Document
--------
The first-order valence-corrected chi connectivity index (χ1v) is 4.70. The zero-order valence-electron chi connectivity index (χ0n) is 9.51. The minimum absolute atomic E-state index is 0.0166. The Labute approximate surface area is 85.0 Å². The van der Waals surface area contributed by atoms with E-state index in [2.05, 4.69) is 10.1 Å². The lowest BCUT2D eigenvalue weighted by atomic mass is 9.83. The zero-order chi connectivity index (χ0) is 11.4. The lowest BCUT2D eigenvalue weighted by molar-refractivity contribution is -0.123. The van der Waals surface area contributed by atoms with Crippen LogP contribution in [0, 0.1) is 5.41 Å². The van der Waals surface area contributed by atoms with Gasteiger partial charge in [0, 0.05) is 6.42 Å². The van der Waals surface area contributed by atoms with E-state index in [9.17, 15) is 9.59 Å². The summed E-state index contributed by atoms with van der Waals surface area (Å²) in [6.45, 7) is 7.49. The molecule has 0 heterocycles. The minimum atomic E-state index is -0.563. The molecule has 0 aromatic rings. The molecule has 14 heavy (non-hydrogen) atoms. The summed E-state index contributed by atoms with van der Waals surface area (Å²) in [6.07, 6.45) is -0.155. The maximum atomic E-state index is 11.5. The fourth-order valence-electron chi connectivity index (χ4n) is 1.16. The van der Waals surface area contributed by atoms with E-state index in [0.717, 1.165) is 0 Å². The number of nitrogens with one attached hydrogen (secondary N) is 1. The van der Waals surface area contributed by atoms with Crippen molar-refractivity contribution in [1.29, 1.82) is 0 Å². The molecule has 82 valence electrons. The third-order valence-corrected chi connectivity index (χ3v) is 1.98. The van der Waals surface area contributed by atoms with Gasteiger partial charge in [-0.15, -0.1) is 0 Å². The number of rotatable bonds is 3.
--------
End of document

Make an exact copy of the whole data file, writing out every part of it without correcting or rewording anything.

The first-order valence-corrected chi connectivity index (χ1v) is 4.70. The zero-order valence-electron chi connectivity index (χ0n) is 9.51. The minimum absolute atomic E-state index is 0.0166. The Labute approximate surface area is 85.0 Å². The van der Waals surface area contributed by atoms with E-state index in [2.05, 4.69) is 10.1 Å². The lowest BCUT2D eigenvalue weighted by atomic mass is 9.83. The zero-order chi connectivity index (χ0) is 11.4. The lowest BCUT2D eigenvalue weighted by molar-refractivity contribution is -0.123. The van der Waals surface area contributed by atoms with Crippen LogP contribution in [0, 0.1) is 5.41 Å². The van der Waals surface area contributed by atoms with Gasteiger partial charge in [0, 0.05) is 6.42 Å². The van der Waals surface area contributed by atoms with E-state index in [9.17, 15) is 9.59 Å². The summed E-state index contributed by atoms with van der Waals surface area (Å²) in [6.45, 7) is 7.49. The molecule has 0 heterocycles. The minimum atomic E-state index is -0.563. The molecule has 0 aromatic rings. The molecule has 14 heavy (non-hydrogen) atoms. The summed E-state index contributed by atoms with van der Waals surface area (Å²) in [6.07, 6.45) is -0.155. The maximum atomic E-state index is 11.5. The fourth-order valence-electron chi connectivity index (χ4n) is 1.16. The van der Waals surface area contributed by atoms with E-state index in [0.717, 1.165) is 0 Å². The number of nitrogens with one attached hydrogen (secondary N) is 1. The van der Waals surface area contributed by atoms with Crippen molar-refractivity contribution in [1.29, 1.82) is 0 Å². The molecule has 82 valence electrons. The third-order valence-corrected chi connectivity index (χ3v) is 1.98. The van der Waals surface area contributed by atoms with Gasteiger partial charge in [-0.15, -0.1) is 0 Å². The number of rotatable bonds is 3.